The coins of Edward VIII of England that actually circulated


A few days ago, I posted a photo of a coin of Edward VIII of England on the Instagram of the Spanish version of ColeMone, and a couple of readers asked me what other coins of Edward VIII of England had been issued. And it’s not the first time I’ve been asked, so why not make a quick list.

You probably already know the story of Edward VIII, who only reigned for part of 1936. But just in case, here’s a quick summary to give us context:

Edward VIII and Wallis Simpson
Edward VIII and Wallis Simpson on vacation in Yugoslavia in August 1936 (Picture: Commons/National Media Museum).

George V dies in January 1936. His eldest son, Edward, ascends to the throne. He had Nazi sympathies, wanted to revolutionize the monarchy, and married an American divorcee (scandal!). And quickly lost the support of all British political and monarchic institutions. On December 11, he abdicated in favor of his younger brother, George VI.

Having said that, let me add four quick notes:

1- There are very few circulating types of coins of Edward VIII: 13 plus one error.

2- There are pattern coins made in the UK, Australia, and the Indian princely state of Jodhpur, to which I will dedicate a separate article one of these days. I will just say for now that there may be two or three of each type in private hands, and they are worth hundreds of thousands of dollars. So you won’t find them on eBay.

United Kingdom - Sovereign 1937 - Edward VIII Portrait Trial
Pattern for the 1937 sovereign, which was not issued due to the abdication. Its hammer price was $2.28 million (Picture: Heritage Auctions – Auction 3096, Lot 30339).

3- Excluding the error coin and the patterns, all the coins are very cheap, and can be acquired for less than 40 bucks.

4- If you see one for sale that is not on this list, especially one with his portrait, it is a privately issued fantasy coin.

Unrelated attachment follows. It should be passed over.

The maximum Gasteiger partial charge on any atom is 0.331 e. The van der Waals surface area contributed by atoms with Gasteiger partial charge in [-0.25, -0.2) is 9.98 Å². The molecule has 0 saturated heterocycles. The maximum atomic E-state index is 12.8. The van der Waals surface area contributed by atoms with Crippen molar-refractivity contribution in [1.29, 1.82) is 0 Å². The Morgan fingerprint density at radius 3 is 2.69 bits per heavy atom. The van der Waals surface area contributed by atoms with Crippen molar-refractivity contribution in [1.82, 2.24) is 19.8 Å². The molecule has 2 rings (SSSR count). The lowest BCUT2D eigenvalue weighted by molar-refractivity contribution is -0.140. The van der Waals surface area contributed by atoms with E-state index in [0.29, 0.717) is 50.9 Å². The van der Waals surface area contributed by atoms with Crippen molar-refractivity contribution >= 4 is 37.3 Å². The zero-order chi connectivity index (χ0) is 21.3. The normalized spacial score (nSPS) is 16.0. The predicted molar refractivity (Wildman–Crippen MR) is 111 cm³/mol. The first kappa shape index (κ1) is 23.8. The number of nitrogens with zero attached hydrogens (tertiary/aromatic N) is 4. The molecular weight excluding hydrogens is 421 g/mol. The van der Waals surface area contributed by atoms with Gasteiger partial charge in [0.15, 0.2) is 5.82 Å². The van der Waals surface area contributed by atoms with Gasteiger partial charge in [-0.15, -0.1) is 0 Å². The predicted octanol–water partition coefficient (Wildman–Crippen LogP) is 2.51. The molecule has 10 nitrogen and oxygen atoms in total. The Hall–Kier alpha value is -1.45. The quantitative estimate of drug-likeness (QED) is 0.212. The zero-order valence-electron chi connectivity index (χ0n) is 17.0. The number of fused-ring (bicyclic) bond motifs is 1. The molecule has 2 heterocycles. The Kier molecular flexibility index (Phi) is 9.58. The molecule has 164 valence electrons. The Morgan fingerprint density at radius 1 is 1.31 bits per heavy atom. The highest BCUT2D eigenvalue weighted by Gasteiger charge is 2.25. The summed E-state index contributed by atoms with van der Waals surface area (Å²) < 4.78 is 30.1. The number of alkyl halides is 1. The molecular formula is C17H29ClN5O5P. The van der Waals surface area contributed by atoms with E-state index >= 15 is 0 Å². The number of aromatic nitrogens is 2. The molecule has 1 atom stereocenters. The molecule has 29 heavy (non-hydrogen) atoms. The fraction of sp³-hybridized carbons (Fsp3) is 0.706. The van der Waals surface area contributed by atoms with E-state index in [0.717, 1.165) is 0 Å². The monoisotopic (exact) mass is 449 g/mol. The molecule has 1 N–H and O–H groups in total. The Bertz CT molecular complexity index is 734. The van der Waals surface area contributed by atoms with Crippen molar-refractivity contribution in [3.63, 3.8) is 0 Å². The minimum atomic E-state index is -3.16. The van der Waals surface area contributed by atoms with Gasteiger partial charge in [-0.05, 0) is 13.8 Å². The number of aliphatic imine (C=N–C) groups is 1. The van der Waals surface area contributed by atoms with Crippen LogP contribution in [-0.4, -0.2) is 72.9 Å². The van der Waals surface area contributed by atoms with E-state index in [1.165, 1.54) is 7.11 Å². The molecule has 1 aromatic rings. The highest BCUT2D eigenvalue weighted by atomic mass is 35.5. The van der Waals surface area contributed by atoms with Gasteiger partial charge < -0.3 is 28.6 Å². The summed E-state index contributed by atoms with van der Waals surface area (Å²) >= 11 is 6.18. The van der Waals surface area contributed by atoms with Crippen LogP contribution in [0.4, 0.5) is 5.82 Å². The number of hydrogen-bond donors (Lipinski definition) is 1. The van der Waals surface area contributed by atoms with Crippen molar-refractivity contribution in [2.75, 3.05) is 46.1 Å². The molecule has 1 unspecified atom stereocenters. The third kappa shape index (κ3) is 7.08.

Let’s go to the list:

British West Africa

1/10 Penny

Metal: Copper-nickel / Weight: 1.9 grams / Diameter: 20 millimeters


Metal: Copper-nickel / Weight: 5.6 grams / Diameter: 25.2 millimeters

1 Penny

Metal: Copper-nickel / Weight: 9.8 grams / Diameter: 30.5 millimeters

10 Cents (Error: Mule Coin)

Metal: Copper-nickel / Weight: Unknown / Diameter: 30.5 millimeters

This one is a mule coin. It features the typical obverse in the coins from that time in British West Africa, but the reverse with the denomination is the one in the British East Africa 10-cent coins.

British East Africa

5 cents

Metal: Bronze / Weight: 6.5 grams / Diameter: 26.5 millimeters

10 cents in Bronze

Metal: Bronze / Weight: 10.9 grams / Diameter: 30.6 millimeters

10 cents in Copper-Nickel

Metal: Copper-nickel / Weight: 11.5 grams / Diameter: 31 millimeters

India: Princely State of Jodhpur

1/4 Anna

Metal: Copper / Weight: 10.15 grams / Diameter: 20.4 millimeters

India: Princely State of Kutch

3 Dokda

Metal: Copper / Weight: 16.6 grams / Diameter: 33.3 millimeters

1 Kori

Metal: .601 Silver / Weight: 4.7 grams / Diameter: 17.2 millimeters

2.5 Kori

Metal: .937 Silver / Weight: 6.935 grams / Diameter: 26.5 millimeters

5 Kori

Metal: .937 Silver / Weight: 13.87 grams / Diameter: 32.2 millimeters


1 Penny

Metal: Copper-nickel / Weight: 6.5 grams / Diameter: 26 millimeters

Papua New Guinea

1 Penny

Metal: Bronze / Weight: 6.6 grams / Diameter: 26.7 millimeters

And that’s it: 13 proper coins and one error. As I mentioned before, there are also pattern coins of Edward VIII from the United Kingdom and other territories of the British Empire. Stay tuned: those will have a special article one of these days.

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